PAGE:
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2000 Services to Caregivers

2100 Providing Support and Supervision of Foster Families

24 Hour Residential Child Care Requirements Guide December 2016

The provider develops and implements a plan to provide support services as needed to the foster families caring for children placed by CPS.

A case manager must be available at all times to assist and support foster parents providing treatment services. Treatment Services are specialized types of child-care services designed to treat and support children with emotional disorders, intellectual and developmental disabilities, pervasive developmental disorder, and primary medical needs.

DFPS Rules, 40 TAC §748.61

The provider develops and implements a written plan to monitor foster homes every quarter for compliance with minimum standards and service level standards. The provider makes this plan available to CPS upon request.

The provider maintains documentation of all contact with foster families.

2110 Communication Plan

24 Hour Residential Child Care Requirements Guide December 2016

The provider must develop and implement a written foster family communication plan for disseminating information to the provider’s foster families. The communication plan must be available to CPS upon request; and must include, at a minimum, the following:

  •  the specific type of information that will be provided, including but not limited to:

  •  updates to the minimum standards and residential contracts,

  •  notices from DFPS, and

  •  available training opportunities;

  •  how often the information will be provided, including routine and emergency notices;

  •  methods for providing the information through telecommunication or other appropriate means; and

  •  processes for evaluating the implementation of any required actions that must be taken in accordance with the communication plan notices.

2120 Seven-Day Assessment

24 Hour Residential Child Care Requirements Guide December 2016

The provider must develop and implement a written plan for contacting foster homes within seven calendar days following a placement to assess:

  •  whether the child’s needs are being met in the foster home; and

  •  how the child is adjusting to the foster home.

2130 Who May Become Foster Parents

24 Hour Residential Child Care Requirements Guide December 2016

The provider approves and uses as Foster Parents only U.S. citizens, permanent residents, or other qualified aliens as defined in 8 U.S.C.§1641(b).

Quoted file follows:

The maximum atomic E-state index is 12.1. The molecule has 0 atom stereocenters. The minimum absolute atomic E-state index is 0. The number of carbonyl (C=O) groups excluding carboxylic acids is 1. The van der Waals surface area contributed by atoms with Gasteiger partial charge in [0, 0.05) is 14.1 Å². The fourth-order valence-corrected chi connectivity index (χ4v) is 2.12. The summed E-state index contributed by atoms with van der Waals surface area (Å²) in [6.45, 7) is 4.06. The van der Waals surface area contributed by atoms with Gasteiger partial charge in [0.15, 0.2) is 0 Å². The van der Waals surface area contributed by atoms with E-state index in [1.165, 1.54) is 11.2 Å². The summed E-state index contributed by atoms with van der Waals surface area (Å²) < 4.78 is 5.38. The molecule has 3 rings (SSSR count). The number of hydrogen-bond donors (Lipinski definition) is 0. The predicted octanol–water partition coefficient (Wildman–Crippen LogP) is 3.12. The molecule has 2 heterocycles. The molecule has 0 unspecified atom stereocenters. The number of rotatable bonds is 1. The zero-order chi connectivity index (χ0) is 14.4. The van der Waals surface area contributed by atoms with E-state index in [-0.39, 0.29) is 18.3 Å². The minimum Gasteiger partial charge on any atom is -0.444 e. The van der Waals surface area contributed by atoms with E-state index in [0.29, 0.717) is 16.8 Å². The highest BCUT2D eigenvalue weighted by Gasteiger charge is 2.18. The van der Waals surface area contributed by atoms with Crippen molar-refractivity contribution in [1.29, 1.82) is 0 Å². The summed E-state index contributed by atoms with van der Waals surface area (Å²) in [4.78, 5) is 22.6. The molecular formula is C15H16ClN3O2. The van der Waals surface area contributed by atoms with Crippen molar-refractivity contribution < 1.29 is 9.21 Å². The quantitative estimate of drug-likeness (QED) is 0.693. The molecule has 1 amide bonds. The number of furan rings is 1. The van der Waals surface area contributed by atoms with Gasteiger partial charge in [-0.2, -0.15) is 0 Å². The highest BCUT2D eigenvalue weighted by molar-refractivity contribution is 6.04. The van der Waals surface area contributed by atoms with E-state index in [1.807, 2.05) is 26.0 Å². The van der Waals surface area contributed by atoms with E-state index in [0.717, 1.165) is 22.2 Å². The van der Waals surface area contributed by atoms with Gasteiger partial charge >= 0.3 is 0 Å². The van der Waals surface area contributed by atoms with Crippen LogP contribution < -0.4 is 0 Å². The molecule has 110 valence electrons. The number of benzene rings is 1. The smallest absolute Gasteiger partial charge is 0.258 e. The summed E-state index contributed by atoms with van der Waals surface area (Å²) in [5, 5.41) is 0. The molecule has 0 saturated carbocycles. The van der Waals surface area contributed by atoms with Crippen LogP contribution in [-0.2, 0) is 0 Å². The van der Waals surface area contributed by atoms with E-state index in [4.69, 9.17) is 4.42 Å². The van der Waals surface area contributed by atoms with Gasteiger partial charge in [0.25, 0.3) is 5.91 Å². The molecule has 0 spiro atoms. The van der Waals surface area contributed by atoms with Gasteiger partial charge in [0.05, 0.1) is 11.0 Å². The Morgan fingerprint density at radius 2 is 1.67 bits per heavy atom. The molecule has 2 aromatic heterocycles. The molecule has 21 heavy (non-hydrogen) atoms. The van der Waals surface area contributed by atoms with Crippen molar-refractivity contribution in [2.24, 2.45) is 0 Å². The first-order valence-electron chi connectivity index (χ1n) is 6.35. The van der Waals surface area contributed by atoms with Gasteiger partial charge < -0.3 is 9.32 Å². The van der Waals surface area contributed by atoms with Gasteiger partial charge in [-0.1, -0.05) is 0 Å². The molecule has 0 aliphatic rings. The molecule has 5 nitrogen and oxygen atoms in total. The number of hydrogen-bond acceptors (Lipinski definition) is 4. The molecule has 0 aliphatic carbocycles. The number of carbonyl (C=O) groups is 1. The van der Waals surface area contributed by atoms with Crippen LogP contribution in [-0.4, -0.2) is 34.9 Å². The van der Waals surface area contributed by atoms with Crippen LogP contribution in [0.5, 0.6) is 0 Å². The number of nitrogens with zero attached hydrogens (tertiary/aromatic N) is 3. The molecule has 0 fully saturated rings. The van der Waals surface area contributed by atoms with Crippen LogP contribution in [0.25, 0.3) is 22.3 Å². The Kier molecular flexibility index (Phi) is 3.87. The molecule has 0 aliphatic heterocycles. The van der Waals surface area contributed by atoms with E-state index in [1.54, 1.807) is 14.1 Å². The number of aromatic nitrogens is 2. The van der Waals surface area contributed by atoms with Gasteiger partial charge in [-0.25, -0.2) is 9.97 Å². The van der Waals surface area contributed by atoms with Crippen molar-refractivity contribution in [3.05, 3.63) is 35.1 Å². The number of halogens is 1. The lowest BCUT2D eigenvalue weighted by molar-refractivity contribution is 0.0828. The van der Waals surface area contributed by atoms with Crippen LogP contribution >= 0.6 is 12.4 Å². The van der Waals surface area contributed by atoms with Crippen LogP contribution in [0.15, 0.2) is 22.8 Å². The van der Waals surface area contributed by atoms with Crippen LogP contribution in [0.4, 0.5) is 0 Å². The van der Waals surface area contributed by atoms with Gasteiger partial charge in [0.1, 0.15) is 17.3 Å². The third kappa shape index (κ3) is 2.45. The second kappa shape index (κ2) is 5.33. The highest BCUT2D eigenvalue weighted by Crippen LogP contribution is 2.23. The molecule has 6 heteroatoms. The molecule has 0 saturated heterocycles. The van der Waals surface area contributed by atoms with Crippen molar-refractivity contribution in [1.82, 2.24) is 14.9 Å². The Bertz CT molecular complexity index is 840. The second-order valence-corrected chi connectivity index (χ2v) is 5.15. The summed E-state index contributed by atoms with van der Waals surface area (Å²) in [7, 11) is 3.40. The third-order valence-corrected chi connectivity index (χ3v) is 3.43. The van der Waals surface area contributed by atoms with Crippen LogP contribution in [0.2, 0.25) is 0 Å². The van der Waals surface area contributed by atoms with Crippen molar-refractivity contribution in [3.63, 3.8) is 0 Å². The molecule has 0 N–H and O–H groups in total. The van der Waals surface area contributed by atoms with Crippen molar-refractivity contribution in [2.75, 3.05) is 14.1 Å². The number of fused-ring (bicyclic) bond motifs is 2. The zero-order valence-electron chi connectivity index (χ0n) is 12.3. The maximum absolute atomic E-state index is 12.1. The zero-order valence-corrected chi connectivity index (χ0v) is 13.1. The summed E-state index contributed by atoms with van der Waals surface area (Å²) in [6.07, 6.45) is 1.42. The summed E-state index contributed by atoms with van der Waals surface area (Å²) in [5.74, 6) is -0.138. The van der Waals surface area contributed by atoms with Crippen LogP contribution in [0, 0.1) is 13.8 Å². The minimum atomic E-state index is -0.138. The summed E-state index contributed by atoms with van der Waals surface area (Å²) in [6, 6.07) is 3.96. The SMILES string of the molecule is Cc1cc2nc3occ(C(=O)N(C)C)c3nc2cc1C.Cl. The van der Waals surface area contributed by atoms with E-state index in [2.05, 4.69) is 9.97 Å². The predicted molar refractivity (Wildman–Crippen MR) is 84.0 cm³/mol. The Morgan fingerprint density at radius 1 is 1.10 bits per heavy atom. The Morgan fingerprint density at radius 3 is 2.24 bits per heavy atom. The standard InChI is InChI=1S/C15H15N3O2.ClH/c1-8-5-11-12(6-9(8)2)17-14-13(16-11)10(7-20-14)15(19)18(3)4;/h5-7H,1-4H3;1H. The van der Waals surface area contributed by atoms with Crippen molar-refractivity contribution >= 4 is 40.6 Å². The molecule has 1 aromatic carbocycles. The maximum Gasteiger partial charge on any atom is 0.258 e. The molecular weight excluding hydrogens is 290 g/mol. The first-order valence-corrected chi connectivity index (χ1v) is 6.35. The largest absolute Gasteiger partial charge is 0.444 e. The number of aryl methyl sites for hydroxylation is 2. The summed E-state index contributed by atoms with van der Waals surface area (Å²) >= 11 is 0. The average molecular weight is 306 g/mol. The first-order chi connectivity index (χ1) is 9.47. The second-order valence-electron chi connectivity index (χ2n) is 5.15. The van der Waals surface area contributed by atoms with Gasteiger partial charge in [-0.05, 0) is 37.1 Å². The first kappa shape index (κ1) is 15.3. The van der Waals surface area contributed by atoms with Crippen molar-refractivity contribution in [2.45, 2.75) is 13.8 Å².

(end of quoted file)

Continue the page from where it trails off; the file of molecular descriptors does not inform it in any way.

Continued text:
2131 Conflicts of Interest

24 Hour Residential Child Care Requirements Guide December 2016

The provider avoids financial and other conflicts of interest by prohibiting the following individuals from being a foster parent verified by the provider.

  •  any person authorized to sign a residential contract on behalf of theprovider, or any board member, officer, or employee of the CPA;

  •  any individual or person working in the day-to-day operations of the provider, either as an employee or contractor;

  •  an owner of the agency; and

  •  a member of the governing body;

If these individuals want to become foster parents they must be verified by other CPAs.

2200 Materials Provided to Foster Families

2210 Texas Health Steps

24 Hour Residential Child Care Requirements Guide December 2016

The provider distributes Texas Health Steps materials to verified foster homes.  The Texas Health Steps Resource Catalog website contains these materials. The following items must be sent to each foster home at least annually:

  •  Don’t Miss a Beat brochure EPSDT-05;

  •  Checkups Help Children Stay Healthy EPSDT-08;

  •  Good Health Takes More Than an Apple a Day EPSDT-16; and

  •  Case Management CM1-182;

2220 Medicaid Medical Transportation Program

24 Hour Residential Child Care Requirements Guide December 2016

The provider distributes information about the Medicaid Medical Transportation program. The Texas Health Steps Resource Catalog website contains these materials.

2230 Providing Respite Care for Foster Families

24 Hour Residential Child Care Requirements Guide December 2016

The provider makes emergency caregivers available to provide intermittent alternate care when foster parents show signs of needing a break from fostering.

2300 Intermittent Alternate Care

24 Hour Residential Child Care Requirements Guide December 2016

Intermittent alternate care is a planned alternative 24-hour care provided for a child by a licensed Child-Placing Agency as part of the agency or home’s regulated child care. During an episode of intermittent alternate care a child is removed from the foster home for a few days to provide relief to the primary caregiver.